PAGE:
This is Part II of a two-part series on affordable housing in our community. Part I was published in our May issue.
By Ksenia Pryme
Affordable workforce housing has been a buzzword with many community organizations concerned with housing policy across the spectrum, from town planners and housing advocacy groups to business owners and real estate developers. The need is also recognized at the government level. Under 1969 Massachusetts General Laws Chapter 40B Section 20-23, the Commonwealth’s goal for all Massachusetts municipalities is to have 10 percent of housing units affordable to low/moderate income households. It is a moving target and to date all Cape towns are below the minimum threshold. The Cape Cod Commission, a regional planning and regulatory agency, promotes efficient land use and provides review assistance to the local towns. Tools include:
- Changing zoning bylaws to allow higher density in village centers and/or locations that are less environmentally sensitive and have greater infrastructure capacity.
- Preparing Housing Production Plans to serve as the basis for Local Comprehensive Plans that address each town’s housing needs and unique character.
The middle class market, a sector that is sometimes overlooked in housing programs, will certainly benefit from recent amendments to the Chapter 40R Smart Growth Housing Law, which is offered by the state to facilitate the production of “starter homes” – defined as smaller homes (maximum 1,850 square feet) on smaller lots (maximum .25 acre) that are affordable to young families and other entry-level buyers.
Municipalities can take advantage of the zoning incentives ranging from $10,000 to $600,000, depending on the size of the starter home zoning district, as well as housing production payments of $3,000 for each unit of housing built. The law requires that 20 percent of the units be set aside for sale to persons and families earning no more than 100 percent of AMI. There is also an open space requirement.
While the need and the benefits for buyers and local businesses are clear, and towns are allocating land for future buildout, one of the challenges that towns face when trying to increase housing diversity and affordability is attracting and retaining developers that are interested in supporting affordable housing.
One of the following two types of business groups may act as developers under Chapter 40B: Nonprofits/Public Agencies and For-Profit Limited Dividend Organizations.
Nonprofit organizations such as Housing Assistance Corporation, Community Development Partnership, and others are committed to leveraging various funding sources, such as low-income housing tax credit equity, Department of Housing and Community Development funds, Community Preservation Act monies, and any other available sources to fund affordable housing projects. Typically, 100 percent of the units developed by nonprofits are made affordable.
Chapter 40B provides incentives for a forprofit developer to add affordable units to their projects. First, a developer can take advantage of a streamlined “one-stop shop” Comprehensive Permit process, saving time and resources by submitting just one application instead of multiple. Secondly, the developer can offset his cost by applying for waivers from prescriptive municipal zoning requirements if a municipality has less than 10 percent of its housing qualifying as affordable and the developer commits at least 25 percent (or 20 percent in certain cases) of the new units to have long-term affordability restrictions. As a matter of fact, a number of recent developments wouldn’t have been possible at all if it wasn’t for the Chapter 40B provisions.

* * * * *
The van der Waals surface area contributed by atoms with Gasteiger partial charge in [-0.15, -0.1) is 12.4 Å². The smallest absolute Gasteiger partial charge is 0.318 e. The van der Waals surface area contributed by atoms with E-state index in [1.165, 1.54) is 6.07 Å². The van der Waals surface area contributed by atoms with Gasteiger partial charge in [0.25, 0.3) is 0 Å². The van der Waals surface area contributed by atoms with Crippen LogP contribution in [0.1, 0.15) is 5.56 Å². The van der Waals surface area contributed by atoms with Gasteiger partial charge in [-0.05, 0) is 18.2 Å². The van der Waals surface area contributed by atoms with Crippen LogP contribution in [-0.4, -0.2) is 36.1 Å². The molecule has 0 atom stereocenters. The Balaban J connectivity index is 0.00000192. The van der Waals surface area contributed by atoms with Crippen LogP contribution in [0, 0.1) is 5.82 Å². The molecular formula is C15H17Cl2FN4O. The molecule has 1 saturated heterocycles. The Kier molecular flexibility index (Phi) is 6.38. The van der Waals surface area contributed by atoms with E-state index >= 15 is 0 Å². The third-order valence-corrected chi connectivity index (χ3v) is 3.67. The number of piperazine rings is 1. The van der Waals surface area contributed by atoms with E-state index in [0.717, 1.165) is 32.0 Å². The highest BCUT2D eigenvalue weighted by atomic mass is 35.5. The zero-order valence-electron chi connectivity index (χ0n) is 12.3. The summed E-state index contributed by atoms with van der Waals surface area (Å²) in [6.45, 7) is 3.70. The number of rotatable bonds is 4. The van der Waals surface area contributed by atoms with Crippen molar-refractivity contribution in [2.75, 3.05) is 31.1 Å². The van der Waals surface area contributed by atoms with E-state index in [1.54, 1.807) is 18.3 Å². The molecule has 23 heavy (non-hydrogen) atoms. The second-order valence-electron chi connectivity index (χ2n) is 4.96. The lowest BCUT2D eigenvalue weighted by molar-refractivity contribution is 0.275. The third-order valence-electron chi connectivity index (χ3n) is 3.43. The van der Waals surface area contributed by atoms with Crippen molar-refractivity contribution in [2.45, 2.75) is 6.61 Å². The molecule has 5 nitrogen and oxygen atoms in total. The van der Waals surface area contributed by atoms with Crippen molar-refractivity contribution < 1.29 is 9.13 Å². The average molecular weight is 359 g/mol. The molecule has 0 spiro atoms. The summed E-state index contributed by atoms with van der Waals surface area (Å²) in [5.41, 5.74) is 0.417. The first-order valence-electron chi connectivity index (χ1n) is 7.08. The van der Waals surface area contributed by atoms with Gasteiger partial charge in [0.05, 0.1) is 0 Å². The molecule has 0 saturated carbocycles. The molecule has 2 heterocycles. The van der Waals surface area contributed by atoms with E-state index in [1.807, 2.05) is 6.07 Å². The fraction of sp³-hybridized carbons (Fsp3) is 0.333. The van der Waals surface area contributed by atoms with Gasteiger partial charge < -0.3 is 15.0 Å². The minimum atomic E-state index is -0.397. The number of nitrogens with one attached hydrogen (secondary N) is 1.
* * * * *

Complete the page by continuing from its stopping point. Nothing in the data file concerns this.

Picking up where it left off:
The challenge then becomes for the developers to plan a densely developed project that can comply with state building codes and health and environmental regulations while still leaving enough profit for the project to be economically feasible, given that increased land costs on the Cape require higher rental and sale prices with typical zoning.
Many find a good process to follow is to initiate an informal preliminary project review with potential stakeholders to introduce the project and seek input on how to make it more appealing to the community prior to developing technical drawings. Once it is apparent that the project will be supported by the town, it is important for the developer to work hand-in-hand with its consultants − which includes attorneys, architects, civil engineers, traffic and mechanical/electrical/plumbing engineers, and landscape architects − to put together a thoroughly developed 40B application submission.
Engineers and planners are involved in reviewing potential project sites to determine the buildout feasibility and regulatory hurdles involved with the proposed project. They also help the project fit the housing needs of the local communities while protecting valuable nearby environmental resources by implementing sustainable design practices. These include low impact development/green infrastructure strategies for stormwater management and innovative/alternative processes for wastewater treatment.
Done with proper planning and foresight, affordable developments are a sensible solution to meet the housing demands for Cape Cod’s workforce. Affordable housing not only creates homes, it creates jobs. According to the National Association of Home Builders, for every 100 affordable units that are built, 30 permanent jobs are created. Maintaining a diverse workforce on Cape Cod is a critical element to the growth and sustainability of local economy, and making the Cape an affordable choice will help encourage workers to put down roots in the community. Affordable housing is a basic tenet of a vibrant community.
Ksenia Pryme is a Marketing Coordinator for Coastal Engineering Company Inc. She can be reached at firstname.lastname@example.org or (508) 255-6511
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